Springer Online Journal Archives 1860-2000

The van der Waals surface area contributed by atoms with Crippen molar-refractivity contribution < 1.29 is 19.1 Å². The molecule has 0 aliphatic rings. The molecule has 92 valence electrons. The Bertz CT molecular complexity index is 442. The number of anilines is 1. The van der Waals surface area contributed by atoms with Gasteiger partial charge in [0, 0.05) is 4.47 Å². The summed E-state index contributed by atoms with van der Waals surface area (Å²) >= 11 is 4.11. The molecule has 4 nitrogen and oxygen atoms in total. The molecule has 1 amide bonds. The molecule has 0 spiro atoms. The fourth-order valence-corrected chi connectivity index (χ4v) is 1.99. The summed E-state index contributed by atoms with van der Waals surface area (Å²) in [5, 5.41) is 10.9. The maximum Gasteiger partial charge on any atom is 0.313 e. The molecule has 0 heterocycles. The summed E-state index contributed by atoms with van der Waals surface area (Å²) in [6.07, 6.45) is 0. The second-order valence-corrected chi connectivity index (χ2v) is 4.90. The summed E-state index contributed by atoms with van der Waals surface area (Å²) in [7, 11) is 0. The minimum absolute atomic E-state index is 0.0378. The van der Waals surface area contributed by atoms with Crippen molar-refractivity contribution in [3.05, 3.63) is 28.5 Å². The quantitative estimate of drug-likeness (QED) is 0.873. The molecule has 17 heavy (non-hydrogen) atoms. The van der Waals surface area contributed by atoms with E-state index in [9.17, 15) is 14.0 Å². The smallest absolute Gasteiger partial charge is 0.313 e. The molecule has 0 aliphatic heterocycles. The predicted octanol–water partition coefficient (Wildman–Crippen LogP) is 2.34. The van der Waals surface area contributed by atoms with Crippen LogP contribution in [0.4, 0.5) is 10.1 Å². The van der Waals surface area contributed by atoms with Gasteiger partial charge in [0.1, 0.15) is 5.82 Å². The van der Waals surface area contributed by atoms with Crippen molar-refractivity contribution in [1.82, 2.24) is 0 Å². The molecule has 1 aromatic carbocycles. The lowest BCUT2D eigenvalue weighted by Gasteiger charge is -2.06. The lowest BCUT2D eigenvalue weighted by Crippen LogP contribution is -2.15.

Abstract The mixed microbial flora of 3 lakes in Ohio with differing histories of hydrocarbon pollution was examined in relation to the ability to use hydrocarbons. Weathered kerosene was spiked with naphthalene, pristane, 1,13-tetradecadiene, andn-hexadecane and added to water-sediment mixtures from the 3 lakes, and utilization of the 4 marker hydrocarbons was measured. Each of the marker hydrocarbons was metabolized; naphthalene was the most readily used and pristane was the most resistant. Values for dissolved oxygen suggest that oxygen did not limit hydrocarbon degradation in the water column at any site examined. Nutrient addition studies indicated that nitrogen and phosphorus limited hydrocarbon degradation at all sites examined. Maximum numbers of heterotrophic bacteria were detected when the water temperature was 10°C or higher. The data indicate that temperature limits hydrocarbon degradation in the winter, except at a site which had been impacted by an oil spill and which received chronic inputs of hydrocarbons and nutrients. In samples from that site, all 4 marker hydrocarbons were degraded at 0°C. Results of temperature and nutrient-addition experiments suggest that different seasonal populations of hydrocarbon users are selected at that site, but not at other lake sites.
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